Review: What Ever Happened to Baby Jane?
Bette Davis plays former child star ‘Baby’ Jane Hudson, a spoiled brat who hit it big in vaudeville in the early 1900s, and made life miserable for everyone else, especially her sister Blanche. Moving to the 1930s Blanche (Joan Crawford) has by now become the bigger star, and Jane a bit of a has-been struggling to get work. However, after an incident with a car one night, Blanche ends up paralysed and fully in the care of sister Jane. Thirty years later we pick things up again, with the relationship between the two sisters so tense and bubbling with jealousy, spite, and suspicion that it’s not long before things completely boil over into insanity. Meanwhile, Jane attempts to revive her dormant career. A debuting Victor Buono turns up as an unemployed piano player who lives with his mother, who answers an ad Jane has placed for an accompaniment to her new act. Look for Davis’ own daughter (with Gary Merrill) Barbara Merrill as a young neighbour of the aging sisters.
Although I’m much more partial to his subsequent “Hush…Hush, Sweet Charlotte”, I can see why this 1962 black comedy from Robert Aldrich (“The Dirty Dozen”) has endured, not to mention inspired a TV miniseries on its notorious making (The not entirely convincing, but always fascinating “Feud: Bette and Joan”). As a film, I don’t actually think it’s all that great, but I don’t think that quality has a damn bit to do with why people remember this one. This is all about long-time rivals Bette and Joan having a slow-burning catfight, pretty much. It’s funny, “Feud” seemed to want to make us feel sorry for the stars, and the fact that everyone was calling this a ‘B-picture’. Then of course it made a lot of money. The thing is though, not only is it absolutely a B-picture (with A-grade stars somewhat on the wane), but I don’t see a damn thing wrong with that. If it’s done well, it’s just as worthy as something ‘classy’ in my book.
In a way, I think this film is a look into the future for Honey Boo Boo (probably an out-of-date reference now, I guess but it occurred to me nonetheless). Watching the film again around the time “Feud” played on TV, it seems obvious to me that at least one of the film’s stars (That would be Miss Davis) knows exactly what this film is and plays it for what it’s worth. And what is it worth? I think this one works best for film buffs, rather than actually engrossing you in the story or characters as in “Sweet Charlotte”. That’s just fine though, because it ends up being entertaining just the same…in a creepy, sleazy, slightly pathetic kind of way. Some consider the film to be a horror film. They are wrong. This is a black comedy, whereas “Sweet Charlotte” at least had a Southern Gothic flavour to it. So no, this is very different experience to what you may have been led to believe by others. Bette really does steal this one, in what probably can’t be called a good performance, but she sure goes all-out for it. I’m not kidding about that Honey Boo Boo parallel, by the way. Just look at the creepy as hell opening scene with a ghastly child version of ‘I’ve Written a Letter to Daddy’, which is creepy enough before you find out that they’re selling Baby Jane dolls outside the theatre. Bette does a version of the song as a grown up later on, and it’s…well, it’s really something. Davis isn’t remotely subtle, but she and the film really give you an idea of what might become of a former child star of meagre talent and far too much indulgence. The film is uncomfortably and hideously claustrophobic at times…and that’s not a criticism at all. It’s also been expertly shot in B&W by Ernest Haller (“Gone With the Wind”), easily the best thing about the film from an artistic point of view. I may think that the latter “Sweet Charlotte” is superior, but this is just so weird, campy, creepy, and possibly a little jaw-dropping that you can’t turn away. The scene where Davis kicks the crap out of Joan Crawford is one of cinema’s finest moments, no joke. It’s also indicative of what works here and on what level it is pitched.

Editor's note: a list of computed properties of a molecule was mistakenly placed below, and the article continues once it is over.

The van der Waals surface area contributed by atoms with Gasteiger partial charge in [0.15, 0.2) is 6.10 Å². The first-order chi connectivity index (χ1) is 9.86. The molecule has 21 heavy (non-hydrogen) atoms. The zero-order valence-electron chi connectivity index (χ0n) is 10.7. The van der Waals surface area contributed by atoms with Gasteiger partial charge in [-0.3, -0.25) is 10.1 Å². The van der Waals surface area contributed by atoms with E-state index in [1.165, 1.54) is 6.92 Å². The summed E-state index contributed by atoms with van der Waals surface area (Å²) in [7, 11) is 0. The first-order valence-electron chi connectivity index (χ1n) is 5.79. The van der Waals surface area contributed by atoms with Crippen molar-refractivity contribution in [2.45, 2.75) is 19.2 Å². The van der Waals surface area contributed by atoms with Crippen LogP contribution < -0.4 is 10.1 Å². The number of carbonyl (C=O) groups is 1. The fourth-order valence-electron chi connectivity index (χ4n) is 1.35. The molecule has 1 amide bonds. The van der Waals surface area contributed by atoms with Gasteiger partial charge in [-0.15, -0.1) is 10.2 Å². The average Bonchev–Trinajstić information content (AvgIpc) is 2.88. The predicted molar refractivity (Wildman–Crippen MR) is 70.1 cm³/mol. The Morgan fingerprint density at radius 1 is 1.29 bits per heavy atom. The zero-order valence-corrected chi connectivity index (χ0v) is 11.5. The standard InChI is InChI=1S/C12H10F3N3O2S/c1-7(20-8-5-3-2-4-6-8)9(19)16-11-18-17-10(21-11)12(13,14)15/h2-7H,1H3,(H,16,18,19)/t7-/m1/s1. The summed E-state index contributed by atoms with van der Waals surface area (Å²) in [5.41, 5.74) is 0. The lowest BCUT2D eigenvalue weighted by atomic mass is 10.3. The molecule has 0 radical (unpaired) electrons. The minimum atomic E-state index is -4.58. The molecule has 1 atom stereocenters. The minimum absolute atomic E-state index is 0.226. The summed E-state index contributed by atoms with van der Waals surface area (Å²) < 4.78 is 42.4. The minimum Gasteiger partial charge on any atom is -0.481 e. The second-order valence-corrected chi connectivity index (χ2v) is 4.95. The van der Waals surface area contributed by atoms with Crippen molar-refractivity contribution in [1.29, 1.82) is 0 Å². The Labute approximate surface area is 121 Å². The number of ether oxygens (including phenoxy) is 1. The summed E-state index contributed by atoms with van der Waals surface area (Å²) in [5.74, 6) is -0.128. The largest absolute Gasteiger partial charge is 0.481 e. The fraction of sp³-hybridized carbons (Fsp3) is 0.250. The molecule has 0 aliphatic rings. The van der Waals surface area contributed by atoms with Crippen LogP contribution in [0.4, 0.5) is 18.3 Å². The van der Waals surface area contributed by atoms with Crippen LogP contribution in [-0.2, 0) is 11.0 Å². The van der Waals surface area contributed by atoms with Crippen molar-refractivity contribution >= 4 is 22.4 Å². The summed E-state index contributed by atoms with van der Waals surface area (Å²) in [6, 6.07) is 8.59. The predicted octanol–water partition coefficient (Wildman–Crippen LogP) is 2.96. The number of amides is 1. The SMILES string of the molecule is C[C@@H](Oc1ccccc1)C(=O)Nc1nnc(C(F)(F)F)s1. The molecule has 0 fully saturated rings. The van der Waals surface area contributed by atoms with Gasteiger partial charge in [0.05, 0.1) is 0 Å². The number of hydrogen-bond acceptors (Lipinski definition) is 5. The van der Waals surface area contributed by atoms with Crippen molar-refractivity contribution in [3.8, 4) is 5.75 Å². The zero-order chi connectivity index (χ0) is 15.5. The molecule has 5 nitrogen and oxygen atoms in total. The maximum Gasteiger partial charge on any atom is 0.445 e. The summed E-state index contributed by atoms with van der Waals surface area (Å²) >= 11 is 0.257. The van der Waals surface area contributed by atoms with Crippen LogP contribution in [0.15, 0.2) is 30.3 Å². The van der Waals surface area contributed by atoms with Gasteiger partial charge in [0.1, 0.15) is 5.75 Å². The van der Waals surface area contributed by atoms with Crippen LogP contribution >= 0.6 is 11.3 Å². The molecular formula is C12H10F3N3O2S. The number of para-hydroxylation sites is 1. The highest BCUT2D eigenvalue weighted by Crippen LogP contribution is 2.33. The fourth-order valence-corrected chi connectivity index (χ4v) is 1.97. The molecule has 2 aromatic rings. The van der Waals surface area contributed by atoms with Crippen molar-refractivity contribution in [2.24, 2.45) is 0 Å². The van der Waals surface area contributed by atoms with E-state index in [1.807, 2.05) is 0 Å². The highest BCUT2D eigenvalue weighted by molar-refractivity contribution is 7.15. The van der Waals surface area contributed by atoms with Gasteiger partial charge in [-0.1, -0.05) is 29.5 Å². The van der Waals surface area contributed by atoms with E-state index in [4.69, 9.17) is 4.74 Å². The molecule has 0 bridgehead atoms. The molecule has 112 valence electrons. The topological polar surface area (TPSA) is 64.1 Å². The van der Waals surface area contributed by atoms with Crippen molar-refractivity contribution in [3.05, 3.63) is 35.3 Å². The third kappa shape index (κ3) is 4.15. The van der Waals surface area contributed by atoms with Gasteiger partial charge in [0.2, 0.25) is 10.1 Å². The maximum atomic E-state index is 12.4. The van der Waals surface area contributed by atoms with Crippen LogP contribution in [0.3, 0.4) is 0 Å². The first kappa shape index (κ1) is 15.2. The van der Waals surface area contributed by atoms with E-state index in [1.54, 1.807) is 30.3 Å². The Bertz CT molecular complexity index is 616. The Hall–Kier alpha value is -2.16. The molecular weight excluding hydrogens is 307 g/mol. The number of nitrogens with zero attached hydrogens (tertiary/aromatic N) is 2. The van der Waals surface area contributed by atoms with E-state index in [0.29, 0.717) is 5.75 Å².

I also should mention the excellent, Oscar-nominated debut by Victor Buono, who makes an immediate impression and nearly steals it from Davis. He certainly steals every scene he’s in, but probably isn’t in the film enough to steal the whole thing. The one true flaw of the film is actually Joan Crawford’s performance (Something “Sweet Charlotte” didn’t have to contend with since she wasn’t in it). It’s laughable to me that “Feud” would make such a fuss about Joan Crawford being snubbed for an Oscar for the film, whilst Davis and Buono earned nominations. Buono was excellent and Davis was by far the most memorable of the two actresses in the film. Crawford overplays the ‘woe is me’ crap here. As a disabled person myself, I find her hysterical panic/excitement at a new visitor to the house to be ridiculously insulting. It made me feel there was something false about the character that would be revealed…nope, it was just a silly performance by Crawford. She comes off entirely phony, and frankly rather irritating and whiny. I suppose she’s attempting an underplaying to Bette’s overplaying, but it’s strangely distracting anyway. This film isn’t even close to high art, but she’s the only real problem with it.
You have to see the film at least once. An interesting experience for what it is, even if its charms aren’t really on the level of story or character. I’m not even sure I could call this a ‘good’ movie in the traditional sense, and a weak Joan Crawford performance keeps this from being even better than it is. Still…you need to see this, it’s a ‘classic’ if not quite a classic. Based on a Henry Farrell (“Hush…Hush, Sweet Charlotte”) novel, the screenplay is by Lukas Heller (“Flight of the Phoenix”, “Hush…Hush, Sweet Charlotte”, “The Dirty Dozen”).